3. Holy the Firm

Author: by Annie Dillard
Harper Perennial
76 pages

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“[This] is a book of great richness, beauty and power and thus very difficult to do justice to in a brief review… The violence is sometimes unbearable, the language rarely less than superb. Dillard’s description of the moth’s death makes Virginia Woolf’s go dim and Edwardian.

Nature seen so clear and hard that the eyes tear… A rare and precious book.” Freferick Buechner, New York Times Book ReviewFrom Pulitzer Prize-winning Annie Dillard, a book about the grace, beauty, and terror of the natural world. In the mid 1970s, Annie Dillard spent two years on an island in Puget Sound in a room with a solitary window, a cat, and a spider for company, asking herself questions about memory, time, sacrifice, reality, death, and God.

Holy the Firm, the diary-like collection of her thoughts, feelings, and ruminations during this time, is a lyrical gift to any reader who have ever wondered how best to live with grace and wonder in the natural world.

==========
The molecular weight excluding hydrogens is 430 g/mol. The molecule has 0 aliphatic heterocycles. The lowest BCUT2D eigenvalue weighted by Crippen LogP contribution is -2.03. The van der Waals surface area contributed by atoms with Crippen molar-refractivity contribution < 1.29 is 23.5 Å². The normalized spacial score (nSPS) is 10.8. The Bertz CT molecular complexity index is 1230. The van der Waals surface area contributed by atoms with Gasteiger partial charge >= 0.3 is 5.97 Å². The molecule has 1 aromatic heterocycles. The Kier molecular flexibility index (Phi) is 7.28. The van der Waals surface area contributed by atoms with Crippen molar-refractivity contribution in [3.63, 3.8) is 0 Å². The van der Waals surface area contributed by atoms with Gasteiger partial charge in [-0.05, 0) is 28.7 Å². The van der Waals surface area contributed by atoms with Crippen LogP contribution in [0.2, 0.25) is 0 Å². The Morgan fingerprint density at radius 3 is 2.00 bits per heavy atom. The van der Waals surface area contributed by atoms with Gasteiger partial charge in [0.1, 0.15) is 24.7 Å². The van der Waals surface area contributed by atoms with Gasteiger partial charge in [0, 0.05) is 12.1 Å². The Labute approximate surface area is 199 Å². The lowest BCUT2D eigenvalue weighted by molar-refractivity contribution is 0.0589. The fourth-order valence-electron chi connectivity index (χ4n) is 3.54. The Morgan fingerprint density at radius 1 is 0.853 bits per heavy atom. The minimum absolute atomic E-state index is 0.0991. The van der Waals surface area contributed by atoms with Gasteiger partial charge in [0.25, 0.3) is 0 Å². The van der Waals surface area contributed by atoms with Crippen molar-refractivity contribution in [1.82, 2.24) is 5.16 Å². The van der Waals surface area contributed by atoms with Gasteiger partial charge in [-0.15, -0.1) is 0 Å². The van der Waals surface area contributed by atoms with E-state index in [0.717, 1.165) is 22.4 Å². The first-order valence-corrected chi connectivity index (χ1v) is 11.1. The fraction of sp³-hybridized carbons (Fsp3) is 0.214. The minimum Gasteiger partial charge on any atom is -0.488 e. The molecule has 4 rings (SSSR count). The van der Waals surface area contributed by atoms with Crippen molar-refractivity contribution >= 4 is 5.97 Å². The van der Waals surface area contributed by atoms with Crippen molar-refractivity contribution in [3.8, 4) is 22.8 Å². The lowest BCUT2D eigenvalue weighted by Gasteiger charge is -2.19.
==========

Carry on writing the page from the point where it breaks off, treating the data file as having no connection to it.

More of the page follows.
4. The Dandelion Insurrection: – love and revolution – (Dandelion Trilogy – The people will rise.)

Author: by Rivera Sun
Rising Sun Press Works
380 pages

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Montaigne Medal Finalist – 2021In a time that looms around the corner of today, in a place on the edge of our nation, it is a crime to dissent, a crime to assemble, a crime to stand up for one’s life.

Despite all this – or perhaps because of it – the Dandelion Insurrection appearsUnder a gathering storm of tyranny, Zadie Byrd Gray whirls into the life of Charlie Rider and asks him to become the voice of the Dandelion Insurrection.

With the rallying cry of life, liberty, and love, Zadie and Charlie fly across America leaving a wake of revolution in their path.Passion erupts.Danger abounds. The lives of millions hang by a thread. The golden soul of humanity blossomsand wonders start to unfold!

Author Rivera Sun creates mythic characters from everyday people. She infuses the story of our times with practical solutions and visionary perspectives, drawing the reader into a world both terrifying and inspiring a world that can be our own! Reviewers have enthusiastically called The Dandelion Insurrection…

5. Psychological Roots of the Climate Crisis: Neoliberal Exceptionalism and the Culture of Uncare (Psychoanalytic Horizons)

Author: by Sally Weintrobe
344 pages

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Psychological Roots of the Climate Crisis tells the story of a fundamental fight between a caring and an uncaring imagination. It helps us to recognise the uncaring imagination in politics, in culture – for example in the writings of Ayn Rand – and also in ourselves.